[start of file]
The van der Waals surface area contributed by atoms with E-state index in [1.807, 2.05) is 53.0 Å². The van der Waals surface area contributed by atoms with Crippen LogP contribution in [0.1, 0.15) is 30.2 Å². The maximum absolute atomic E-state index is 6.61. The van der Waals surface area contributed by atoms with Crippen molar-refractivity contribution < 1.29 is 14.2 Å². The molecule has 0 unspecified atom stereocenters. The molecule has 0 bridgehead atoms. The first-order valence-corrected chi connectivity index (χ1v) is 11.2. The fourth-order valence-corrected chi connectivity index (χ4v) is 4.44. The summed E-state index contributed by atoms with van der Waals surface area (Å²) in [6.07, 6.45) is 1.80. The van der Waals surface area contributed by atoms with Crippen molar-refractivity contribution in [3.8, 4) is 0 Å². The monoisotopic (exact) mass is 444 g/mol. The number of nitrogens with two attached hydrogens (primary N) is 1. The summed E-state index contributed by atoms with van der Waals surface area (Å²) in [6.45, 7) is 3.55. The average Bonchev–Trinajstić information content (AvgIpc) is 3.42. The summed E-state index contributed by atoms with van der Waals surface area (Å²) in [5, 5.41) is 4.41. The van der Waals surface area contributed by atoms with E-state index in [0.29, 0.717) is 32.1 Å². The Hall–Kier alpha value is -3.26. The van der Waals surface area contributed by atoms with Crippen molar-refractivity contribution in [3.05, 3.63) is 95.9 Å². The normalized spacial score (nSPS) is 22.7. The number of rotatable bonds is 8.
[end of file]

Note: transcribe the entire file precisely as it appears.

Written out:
The van der Waals surface area contributed by atoms with E-state index in [1.807, 2.05) is 53.0 Å². The van der Waals surface area contributed by atoms with Crippen LogP contribution in [0.1, 0.15) is 30.2 Å². The maximum absolute atomic E-state index is 6.61. The van der Waals surface area contributed by atoms with Crippen molar-refractivity contribution < 1.29 is 14.2 Å². The molecule has 0 unspecified atom stereocenters. The molecule has 0 bridgehead atoms. The first-order valence-corrected chi connectivity index (χ1v) is 11.2. The fourth-order valence-corrected chi connectivity index (χ4v) is 4.44. The summed E-state index contributed by atoms with van der Waals surface area (Å²) in [6.07, 6.45) is 1.80. The van der Waals surface area contributed by atoms with Crippen molar-refractivity contribution in [3.8, 4) is 0 Å². The monoisotopic (exact) mass is 444 g/mol. The number of nitrogens with two attached hydrogens (primary N) is 1. The summed E-state index contributed by atoms with van der Waals surface area (Å²) in [6.45, 7) is 3.55. The average Bonchev–Trinajstić information content (AvgIpc) is 3.42. The summed E-state index contributed by atoms with van der Waals surface area (Å²) in [5, 5.41) is 4.41. The van der Waals surface area contributed by atoms with E-state index in [0.29, 0.717) is 32.1 Å². The Hall–Kier alpha value is -3.26. The van der Waals surface area contributed by atoms with Crippen molar-refractivity contribution in [3.05, 3.63) is 95.9 Å². The normalized spacial score (nSPS) is 22.7. The number of rotatable bonds is 8.